According to the zsh user guide, aliases should be defined in
You may be able to think of some aliases you want to define in your startup files; .zshrc is probably the right place.
It also has a tip for keeping your
I only tend to use aliases in interactive shells, so I define them
from .zshrc, but you may want to use .zshenv if you use aliases more
widely. In fact, to keep my .zshrc neat I save all the aliases in a
separate file called .aliasrc and in .zshrc I have:
if [[ -r ~/.aliasrc ]]; then
which checks if there is a readable file ~/.aliasrc, and if there is,
it runs it in exactly the same way the normal startup files are run.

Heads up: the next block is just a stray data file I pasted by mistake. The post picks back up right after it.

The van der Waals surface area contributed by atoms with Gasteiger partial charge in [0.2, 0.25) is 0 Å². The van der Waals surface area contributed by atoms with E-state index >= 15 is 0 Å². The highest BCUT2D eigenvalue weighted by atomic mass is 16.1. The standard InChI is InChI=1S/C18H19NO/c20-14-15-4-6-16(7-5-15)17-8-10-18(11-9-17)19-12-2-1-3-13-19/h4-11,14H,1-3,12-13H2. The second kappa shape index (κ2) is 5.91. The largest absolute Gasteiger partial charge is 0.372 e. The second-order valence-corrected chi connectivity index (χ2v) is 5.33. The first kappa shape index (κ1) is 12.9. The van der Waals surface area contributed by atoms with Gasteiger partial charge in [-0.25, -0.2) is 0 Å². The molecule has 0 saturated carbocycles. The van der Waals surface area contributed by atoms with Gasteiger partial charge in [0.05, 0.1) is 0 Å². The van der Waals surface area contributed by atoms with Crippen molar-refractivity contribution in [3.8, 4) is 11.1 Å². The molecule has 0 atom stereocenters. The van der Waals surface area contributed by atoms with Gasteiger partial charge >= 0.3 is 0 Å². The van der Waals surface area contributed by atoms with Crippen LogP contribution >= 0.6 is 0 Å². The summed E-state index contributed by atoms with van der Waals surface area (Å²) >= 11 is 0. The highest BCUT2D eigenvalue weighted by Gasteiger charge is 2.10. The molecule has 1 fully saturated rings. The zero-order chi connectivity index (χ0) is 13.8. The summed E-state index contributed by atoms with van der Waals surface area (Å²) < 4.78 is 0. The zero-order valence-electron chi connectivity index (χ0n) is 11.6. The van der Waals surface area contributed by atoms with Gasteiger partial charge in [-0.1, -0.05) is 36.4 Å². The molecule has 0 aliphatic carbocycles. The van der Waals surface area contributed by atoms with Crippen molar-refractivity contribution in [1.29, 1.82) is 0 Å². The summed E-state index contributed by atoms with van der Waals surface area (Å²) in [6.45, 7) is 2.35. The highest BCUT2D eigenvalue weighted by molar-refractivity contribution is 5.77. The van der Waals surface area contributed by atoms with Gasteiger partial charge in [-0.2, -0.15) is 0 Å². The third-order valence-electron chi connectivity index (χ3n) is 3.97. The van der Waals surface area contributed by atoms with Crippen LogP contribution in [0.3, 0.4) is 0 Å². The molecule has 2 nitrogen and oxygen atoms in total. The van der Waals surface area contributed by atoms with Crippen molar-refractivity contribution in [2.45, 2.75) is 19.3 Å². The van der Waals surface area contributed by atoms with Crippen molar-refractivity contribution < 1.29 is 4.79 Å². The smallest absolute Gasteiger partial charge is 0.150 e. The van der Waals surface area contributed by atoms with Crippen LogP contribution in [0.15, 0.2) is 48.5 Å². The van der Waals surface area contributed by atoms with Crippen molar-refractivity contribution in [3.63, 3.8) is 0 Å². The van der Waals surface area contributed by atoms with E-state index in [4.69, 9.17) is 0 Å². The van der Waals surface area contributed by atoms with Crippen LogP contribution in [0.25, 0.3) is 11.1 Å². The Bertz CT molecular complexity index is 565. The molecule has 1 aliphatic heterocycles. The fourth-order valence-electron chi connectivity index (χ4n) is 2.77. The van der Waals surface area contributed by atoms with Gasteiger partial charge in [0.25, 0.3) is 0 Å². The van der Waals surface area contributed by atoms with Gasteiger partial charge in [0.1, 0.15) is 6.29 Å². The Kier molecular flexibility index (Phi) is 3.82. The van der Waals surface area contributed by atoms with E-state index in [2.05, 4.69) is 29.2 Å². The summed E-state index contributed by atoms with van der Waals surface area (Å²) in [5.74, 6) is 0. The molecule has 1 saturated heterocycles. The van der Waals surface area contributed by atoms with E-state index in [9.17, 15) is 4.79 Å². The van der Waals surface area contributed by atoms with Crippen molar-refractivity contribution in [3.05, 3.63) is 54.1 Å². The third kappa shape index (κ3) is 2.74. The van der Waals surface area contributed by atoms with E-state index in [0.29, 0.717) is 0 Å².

So, you might want to create a file called
~/.aliasrc and source it (
source) from your
The same source suggests that environmental variables should be in
The easiest place to put these is in .zshenv --- hence it's name. Environment variables will be passed to any programmes run from a shell, so it may be enough to define them in .zlogin or .zprofile: however, any shell started for you non-interactively won't run those, and there are other possible problems if you use a windowing system which is started by a shell other than zsh or which doesn't run a shell start-up file at all --- I had to tweak mine to make it do so. So .zshenv is the safest place; it doesn't take long to define environment variables. Other people will no doubt give you completely contradictory views, but that's people for you.